Oregon Senator Reveals Secret Government Surveillance GridKurt Nimmo
May. 26, 2011
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In an interview with Wired, Sen. Ron Wyden, an Oregon Democrat, adds yet more confirmation to what many of us have known for years -- the government has built a secret surveillance structure far more portentous and dangerous than anything devised by the PATRIOT Act now up for renewal.
Wyden points to the so-called "business-records provision" of the PATRIOT Act which empowers the FBI to force businesses, medical offices, banks and other organizations to turn over any "tangible things" it deems relevant to a so-called security investigation.
"It is fair to say that the business-records provision is a part of the Patriot Act that I am extremely interested in reforming," Wyden told Wired. "I know a fair amount about how it's interpreted, and I am going to keep pushing, as I have, to get more information about how the Patriot Act is being interpreted declassified. I think the public has a right to public debate about it."
"Surveillance under the business-records provisions has recently spiked," writes Spencer Ackerman. "The Justice Department's official disclosure on its use of the Patriot Act, delivered to Congress in April, reported that the government asked the Foreign Intelligence Surveillance Court for approval to collect business records 96 times in 2010 -- up from just 21 requests the year before. The court didn't reject a single request. But it 'modified' those requests 43 times, indicating to some Patriot-watchers that a broadening of the provision is underway."
During the Bush years, it was revealed that the NSA had engaged in a massive dragnet of electronic communications without court order in direct violation of the Fourth Amendment. In 2006, Bush waved off criticism of NSA snooping and said the program was "necessary to win this war and to protect the American people" against terrorism.
In 2006, the NSA argued that it is above the law and the Constitution and said a courtroom challenge to its surveillance program would expose sensitive state secrets and demanded it be thrown out.
In a filing with the Detroit court, Justice Department lawyers pointed to history in defending the NSA surveillance program, noting President Woodrow Wilson's authorization for government agencies to intercept telephone, telegraph and cable communications during World War I and President Franklin D., Roosevelt approving the interception of "all telecommunications traffic" after the Japanese attack on Pearl Harbor, Gail Gibson wrote for the Baltimore Sun.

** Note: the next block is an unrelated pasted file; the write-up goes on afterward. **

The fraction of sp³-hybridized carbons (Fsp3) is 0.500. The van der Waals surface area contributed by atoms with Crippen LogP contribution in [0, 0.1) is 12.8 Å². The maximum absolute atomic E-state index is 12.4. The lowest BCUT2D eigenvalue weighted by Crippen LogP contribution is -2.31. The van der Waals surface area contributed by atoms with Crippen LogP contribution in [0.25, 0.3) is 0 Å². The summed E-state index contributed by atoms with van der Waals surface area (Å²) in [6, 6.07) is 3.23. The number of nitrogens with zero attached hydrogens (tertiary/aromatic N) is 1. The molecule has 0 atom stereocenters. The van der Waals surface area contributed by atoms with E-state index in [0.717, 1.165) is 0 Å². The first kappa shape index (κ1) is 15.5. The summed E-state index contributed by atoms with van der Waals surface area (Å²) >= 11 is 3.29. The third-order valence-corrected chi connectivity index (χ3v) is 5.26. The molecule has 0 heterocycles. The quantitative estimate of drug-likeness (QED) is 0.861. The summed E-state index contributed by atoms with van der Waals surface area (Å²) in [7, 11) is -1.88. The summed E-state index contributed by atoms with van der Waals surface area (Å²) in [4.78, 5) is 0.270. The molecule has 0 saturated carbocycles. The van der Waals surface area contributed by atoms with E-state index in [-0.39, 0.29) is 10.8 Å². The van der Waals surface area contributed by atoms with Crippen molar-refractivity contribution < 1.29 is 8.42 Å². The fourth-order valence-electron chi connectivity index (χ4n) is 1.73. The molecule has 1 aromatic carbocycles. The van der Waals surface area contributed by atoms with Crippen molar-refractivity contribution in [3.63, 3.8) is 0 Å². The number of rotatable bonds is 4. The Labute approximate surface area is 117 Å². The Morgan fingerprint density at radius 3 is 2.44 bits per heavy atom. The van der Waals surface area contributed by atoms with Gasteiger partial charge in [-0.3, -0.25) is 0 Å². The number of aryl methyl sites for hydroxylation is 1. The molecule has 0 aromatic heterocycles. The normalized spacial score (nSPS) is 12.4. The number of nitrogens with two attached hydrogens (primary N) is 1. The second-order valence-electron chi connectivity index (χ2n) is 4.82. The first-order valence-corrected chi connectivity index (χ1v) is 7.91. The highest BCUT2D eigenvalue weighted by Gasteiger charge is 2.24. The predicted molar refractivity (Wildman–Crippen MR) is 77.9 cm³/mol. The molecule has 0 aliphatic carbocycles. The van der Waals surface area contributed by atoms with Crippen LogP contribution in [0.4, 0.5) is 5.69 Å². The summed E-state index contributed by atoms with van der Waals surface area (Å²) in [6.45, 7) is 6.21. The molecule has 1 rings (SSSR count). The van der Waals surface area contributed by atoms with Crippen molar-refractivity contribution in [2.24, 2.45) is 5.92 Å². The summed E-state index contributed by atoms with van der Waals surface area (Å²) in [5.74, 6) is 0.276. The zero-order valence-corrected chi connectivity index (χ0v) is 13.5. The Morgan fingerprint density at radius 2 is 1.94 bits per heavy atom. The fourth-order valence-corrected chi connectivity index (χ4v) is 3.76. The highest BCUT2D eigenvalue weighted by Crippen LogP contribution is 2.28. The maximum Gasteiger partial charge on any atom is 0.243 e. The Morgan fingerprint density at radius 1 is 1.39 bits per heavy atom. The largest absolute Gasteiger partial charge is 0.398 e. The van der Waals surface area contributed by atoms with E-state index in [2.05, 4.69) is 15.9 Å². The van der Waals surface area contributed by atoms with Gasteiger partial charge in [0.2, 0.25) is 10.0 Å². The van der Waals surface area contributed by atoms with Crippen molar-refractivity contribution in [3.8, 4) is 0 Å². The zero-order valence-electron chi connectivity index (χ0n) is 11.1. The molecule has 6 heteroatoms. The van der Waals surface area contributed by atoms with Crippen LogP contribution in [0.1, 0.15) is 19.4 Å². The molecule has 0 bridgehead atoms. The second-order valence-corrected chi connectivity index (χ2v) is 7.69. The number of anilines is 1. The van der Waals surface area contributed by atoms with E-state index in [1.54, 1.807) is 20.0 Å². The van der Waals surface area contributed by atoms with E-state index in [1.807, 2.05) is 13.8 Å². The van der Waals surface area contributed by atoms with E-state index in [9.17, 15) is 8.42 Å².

The NSA was created by secret presidential directive in 1952. It soon grew into a vast intelligence-gathering machine -- and super-state structure -- which intruded into the private lives and communications of all Americans.
The NSA program Operation Shamrock intercepted millions of telegrams to and from the United States. The NSA placed the names of law-abiding American citizens on watch lists and then disseminated their private communications to other government agencies such as the FBI and CIA, explains theBrennan Center for Justice at NYU School of Law.
As revealed by the Church Committee in the mid-1970s, the FBI and CIA repeatedly violated the rights of Americans engaged in constitutionally protected political activity.
During the NSA controversy in 2006, William M. Arkin, writing for the Washington Post, noted that government organizations have developed hundreds of software programs and analytic tools to "harvest" intelligence, and they've created dozens of gigantic databases containing the names of countless Americans.
"These cutting edge tools -- some highly classified because of their functions and capabilities -- continually process hundreds of billions of what are called 'structured' data records, including telephone call records and e-mail headers contained in information 'feeds' that have been established to flow into the intelligence agencies," Arkin wrote. "The multi-billion dollar program, which began before 9/11 but has been accelerated since then."
Wyden and his colleague Sen. Mark Udall have offered an amendment on Tuesday to the PATRIOT Act reauthorization.
The amendment takes the Obama administration to task for "secretly reinterpret[ing] public laws and statutes." It would oblige the Attorney General to "publicly disclose the United States Government's official interpretation of the USA Patriot Act."
The bill mentions "intelligence-collection authorities" embedded in the PATRIOT Act that the Obama administration briefed the Senate about in February.
Sen. Ron Wyden neglected to provide more detail on the government's massive surveillance program because it is highly classified. His measured comments, however, are a haunting reminder that the government has erected a huge and largely secret high-tech surveillance and control grid.
It was not designed to ferret out al-Qaeda bad guys who hate us for our freedoms. It was engineered and constructed at tax-payer expense to monitor the political activity of the American people in much the same way the Stasi was created by a communist state to monitor the political activities of the people in East Germany during the so-called Cold War.